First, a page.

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Workplace Bullying in the UK – Facts and Statistics

Bullying is totally unacceptable behaviour in modern day society but is still a huge problem in many settings, workplaces are one of those. Employees should be treated with dignity and respect at all times. Bullying or harassment at work is a major problem which can make the daily lives of many intolerable, often leading to ill-health and work related stress disorders, not to mention the huge effect on staff morale.

This is not only a problem for the employees but also employers, workers affected by bullying may take long periods of sick leave or leave altogether. In many organisations workplace bullying can go unnoticed but in some cases there is a culture of bullying and harassment which may be accepted or encouraged.

What is workplace bullying and harassment?

There is no conclusive definition of workplace bullying because it can take many different forms. It occurs in a wide ranges of situations and crosses gender, race, age or involve a number of individuals. But we consider some of the most common types of bullying as persistent offensive, intimidating, humiliating behaviour which causes offence to an individual or group of employees.

Workplace bullying is normally carried out face to face, but also happens in writing, by telephone, text messaging, emails and on social media platforms.

Harassment can be defined as conduct which is unwanted, offensive and affects the dignity of an individual or group or individuals. Regardless of whether the harassment is intentional or not, if the person being harassed sees the comments as disrespectful, offensive, rude, or demeaning, harassment is taking place.

Harassment is caused by prejudice against specific members of society, whether it be racial or sexual harassment or harassment on grounds of religion, disability, or sexual orientation. Most forms of harassment are outlawed by specific legislation.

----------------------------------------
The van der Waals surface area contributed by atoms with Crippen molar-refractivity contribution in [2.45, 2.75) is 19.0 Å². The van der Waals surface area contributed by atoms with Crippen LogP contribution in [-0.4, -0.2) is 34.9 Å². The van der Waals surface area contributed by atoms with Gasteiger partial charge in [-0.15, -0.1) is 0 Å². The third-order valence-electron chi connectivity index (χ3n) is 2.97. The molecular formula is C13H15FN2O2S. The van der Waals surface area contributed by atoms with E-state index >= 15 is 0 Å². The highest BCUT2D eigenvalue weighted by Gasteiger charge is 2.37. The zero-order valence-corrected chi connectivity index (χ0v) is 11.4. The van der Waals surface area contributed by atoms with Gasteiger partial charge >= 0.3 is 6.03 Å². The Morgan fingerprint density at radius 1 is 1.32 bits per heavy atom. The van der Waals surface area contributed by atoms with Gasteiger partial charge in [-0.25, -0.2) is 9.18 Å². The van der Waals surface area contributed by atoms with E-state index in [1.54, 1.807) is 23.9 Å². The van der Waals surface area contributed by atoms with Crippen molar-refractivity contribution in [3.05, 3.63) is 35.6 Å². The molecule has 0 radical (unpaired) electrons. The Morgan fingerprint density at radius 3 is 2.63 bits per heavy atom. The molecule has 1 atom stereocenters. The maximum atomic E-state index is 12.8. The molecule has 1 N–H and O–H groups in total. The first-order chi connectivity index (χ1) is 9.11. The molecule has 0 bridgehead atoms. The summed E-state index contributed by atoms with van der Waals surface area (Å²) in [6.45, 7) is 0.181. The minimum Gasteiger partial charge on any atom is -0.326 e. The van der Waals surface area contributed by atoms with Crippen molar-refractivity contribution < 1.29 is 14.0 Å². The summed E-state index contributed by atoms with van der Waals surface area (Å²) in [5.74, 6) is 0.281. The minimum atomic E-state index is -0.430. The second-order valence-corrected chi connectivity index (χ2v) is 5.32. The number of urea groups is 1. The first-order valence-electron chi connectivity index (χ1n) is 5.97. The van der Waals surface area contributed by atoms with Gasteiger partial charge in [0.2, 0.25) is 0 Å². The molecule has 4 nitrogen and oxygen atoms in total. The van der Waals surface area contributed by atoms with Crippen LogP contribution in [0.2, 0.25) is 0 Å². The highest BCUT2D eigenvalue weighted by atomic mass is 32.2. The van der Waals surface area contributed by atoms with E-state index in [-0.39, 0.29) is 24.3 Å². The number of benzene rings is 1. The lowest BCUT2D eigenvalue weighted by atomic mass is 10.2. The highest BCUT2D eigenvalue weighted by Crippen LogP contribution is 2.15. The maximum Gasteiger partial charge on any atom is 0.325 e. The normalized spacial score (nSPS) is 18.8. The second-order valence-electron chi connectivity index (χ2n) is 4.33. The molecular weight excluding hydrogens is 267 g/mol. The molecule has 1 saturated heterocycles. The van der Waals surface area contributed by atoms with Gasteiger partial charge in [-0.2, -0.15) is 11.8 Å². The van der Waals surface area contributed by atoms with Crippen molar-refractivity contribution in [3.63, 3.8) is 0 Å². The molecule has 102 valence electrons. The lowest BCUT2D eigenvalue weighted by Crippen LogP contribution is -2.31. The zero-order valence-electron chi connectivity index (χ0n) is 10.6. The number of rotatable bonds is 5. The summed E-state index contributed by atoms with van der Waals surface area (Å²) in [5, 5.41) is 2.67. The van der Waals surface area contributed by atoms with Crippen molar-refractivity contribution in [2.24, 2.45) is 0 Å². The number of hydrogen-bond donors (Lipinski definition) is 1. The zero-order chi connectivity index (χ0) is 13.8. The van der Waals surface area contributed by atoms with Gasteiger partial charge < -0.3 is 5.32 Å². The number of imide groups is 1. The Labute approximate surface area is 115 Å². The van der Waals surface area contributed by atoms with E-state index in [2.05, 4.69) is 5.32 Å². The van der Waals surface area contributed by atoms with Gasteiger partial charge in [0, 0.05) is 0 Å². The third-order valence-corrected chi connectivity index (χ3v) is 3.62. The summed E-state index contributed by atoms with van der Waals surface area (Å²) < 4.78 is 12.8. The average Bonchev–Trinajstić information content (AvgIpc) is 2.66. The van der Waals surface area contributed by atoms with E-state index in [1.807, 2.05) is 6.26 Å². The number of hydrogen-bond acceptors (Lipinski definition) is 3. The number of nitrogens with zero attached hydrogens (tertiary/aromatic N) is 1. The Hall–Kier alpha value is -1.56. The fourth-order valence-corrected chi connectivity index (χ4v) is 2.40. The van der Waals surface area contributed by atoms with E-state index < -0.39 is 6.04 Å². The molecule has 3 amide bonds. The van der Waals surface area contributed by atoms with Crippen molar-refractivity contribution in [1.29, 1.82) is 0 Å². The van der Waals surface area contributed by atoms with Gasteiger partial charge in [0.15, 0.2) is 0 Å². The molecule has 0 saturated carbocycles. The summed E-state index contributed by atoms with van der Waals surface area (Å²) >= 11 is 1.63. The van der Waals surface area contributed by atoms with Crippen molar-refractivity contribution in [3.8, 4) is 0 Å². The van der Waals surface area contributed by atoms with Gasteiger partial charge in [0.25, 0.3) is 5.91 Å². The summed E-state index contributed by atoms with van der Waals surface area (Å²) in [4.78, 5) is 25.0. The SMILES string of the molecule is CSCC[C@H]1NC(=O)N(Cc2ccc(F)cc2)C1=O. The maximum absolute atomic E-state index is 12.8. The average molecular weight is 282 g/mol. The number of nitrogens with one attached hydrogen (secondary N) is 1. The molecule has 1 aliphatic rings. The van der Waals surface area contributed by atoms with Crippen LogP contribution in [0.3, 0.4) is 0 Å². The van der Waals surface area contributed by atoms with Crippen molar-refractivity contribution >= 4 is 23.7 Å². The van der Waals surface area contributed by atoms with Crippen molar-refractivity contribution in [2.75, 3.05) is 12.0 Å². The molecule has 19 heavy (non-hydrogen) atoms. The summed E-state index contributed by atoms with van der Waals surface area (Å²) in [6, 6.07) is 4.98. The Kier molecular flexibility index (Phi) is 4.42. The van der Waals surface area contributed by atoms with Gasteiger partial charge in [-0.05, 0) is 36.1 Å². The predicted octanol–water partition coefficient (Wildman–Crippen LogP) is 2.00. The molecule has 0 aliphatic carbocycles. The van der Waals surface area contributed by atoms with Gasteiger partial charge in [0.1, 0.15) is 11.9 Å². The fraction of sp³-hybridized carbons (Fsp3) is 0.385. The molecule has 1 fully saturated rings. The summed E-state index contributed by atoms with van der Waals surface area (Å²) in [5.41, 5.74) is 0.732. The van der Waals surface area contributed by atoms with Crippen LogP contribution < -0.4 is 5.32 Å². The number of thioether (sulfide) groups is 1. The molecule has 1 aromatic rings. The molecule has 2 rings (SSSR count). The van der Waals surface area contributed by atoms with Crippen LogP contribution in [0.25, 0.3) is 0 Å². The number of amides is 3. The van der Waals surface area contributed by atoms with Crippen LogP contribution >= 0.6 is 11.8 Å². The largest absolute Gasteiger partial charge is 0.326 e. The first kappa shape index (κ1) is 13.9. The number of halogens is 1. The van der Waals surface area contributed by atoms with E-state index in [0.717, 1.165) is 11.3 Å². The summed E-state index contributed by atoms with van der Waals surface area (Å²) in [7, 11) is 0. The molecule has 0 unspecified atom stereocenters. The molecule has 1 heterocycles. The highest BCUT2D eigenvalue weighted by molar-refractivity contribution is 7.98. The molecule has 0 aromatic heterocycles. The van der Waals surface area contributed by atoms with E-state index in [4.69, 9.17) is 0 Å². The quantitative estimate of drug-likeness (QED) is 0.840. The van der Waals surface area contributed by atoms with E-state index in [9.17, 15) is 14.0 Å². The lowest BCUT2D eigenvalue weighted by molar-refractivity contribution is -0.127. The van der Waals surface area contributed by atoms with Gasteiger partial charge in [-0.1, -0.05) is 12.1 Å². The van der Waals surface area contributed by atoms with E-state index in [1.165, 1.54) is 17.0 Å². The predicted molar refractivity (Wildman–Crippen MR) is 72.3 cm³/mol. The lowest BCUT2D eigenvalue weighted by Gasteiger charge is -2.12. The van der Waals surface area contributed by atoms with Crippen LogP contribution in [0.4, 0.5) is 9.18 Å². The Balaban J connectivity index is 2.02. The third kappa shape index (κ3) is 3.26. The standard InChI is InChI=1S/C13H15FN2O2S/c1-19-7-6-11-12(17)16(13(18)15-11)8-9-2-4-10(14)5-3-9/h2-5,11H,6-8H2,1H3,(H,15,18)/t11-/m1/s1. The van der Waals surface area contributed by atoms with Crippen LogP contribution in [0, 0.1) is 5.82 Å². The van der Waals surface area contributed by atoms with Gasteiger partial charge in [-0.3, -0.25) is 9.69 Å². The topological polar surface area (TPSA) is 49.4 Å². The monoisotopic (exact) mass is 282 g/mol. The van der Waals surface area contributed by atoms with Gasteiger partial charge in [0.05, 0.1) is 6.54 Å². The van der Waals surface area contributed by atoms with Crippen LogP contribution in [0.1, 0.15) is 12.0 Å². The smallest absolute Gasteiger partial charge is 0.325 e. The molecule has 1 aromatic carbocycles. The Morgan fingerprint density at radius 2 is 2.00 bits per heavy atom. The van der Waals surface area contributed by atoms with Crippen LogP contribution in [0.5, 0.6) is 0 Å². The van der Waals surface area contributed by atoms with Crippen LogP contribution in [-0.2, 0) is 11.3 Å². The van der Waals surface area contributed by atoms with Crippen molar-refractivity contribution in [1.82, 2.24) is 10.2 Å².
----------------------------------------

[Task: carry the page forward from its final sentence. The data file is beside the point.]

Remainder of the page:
Examples of workplace bullying

Bullying in the workplace can take many different forms, we have highlighted some of the most common forms of bullying and real life examples of bullying.

Public verbal abuse

Everyone makes mistakes from time to time, however human error does not entitle colleagues, whether senior or not, to publicly shame a member of staff. A conversion should take place in a private setting, which prevents the member of staff from feeling embarrassed or ashamed.

“I was blamed for my mistakes in front of the entire office. I was shouted at and told to do the work that should have been done and not to do it again. Everyone was listening as the manager shouted at me.”

Undermining actions

As an employee, you are probably giving your maximum effort to complete the job to the best of your ability. So when a colleague, or senior member of staff undermines the work you are carrying out, it can make you feel worthless and you may even question your ability.

“The manager totally undermined me in front of clients, giving them the impression I was not capable of helping them and advising them to come another day.”

Cyber bullying

The advances in technology has seen a new way in which to bully, harass and abuse workers. Cyber bullying is defined as ‘any use of information and communications technology to support deliberate and hostile attempts to hurt, upset or embarrass another person”.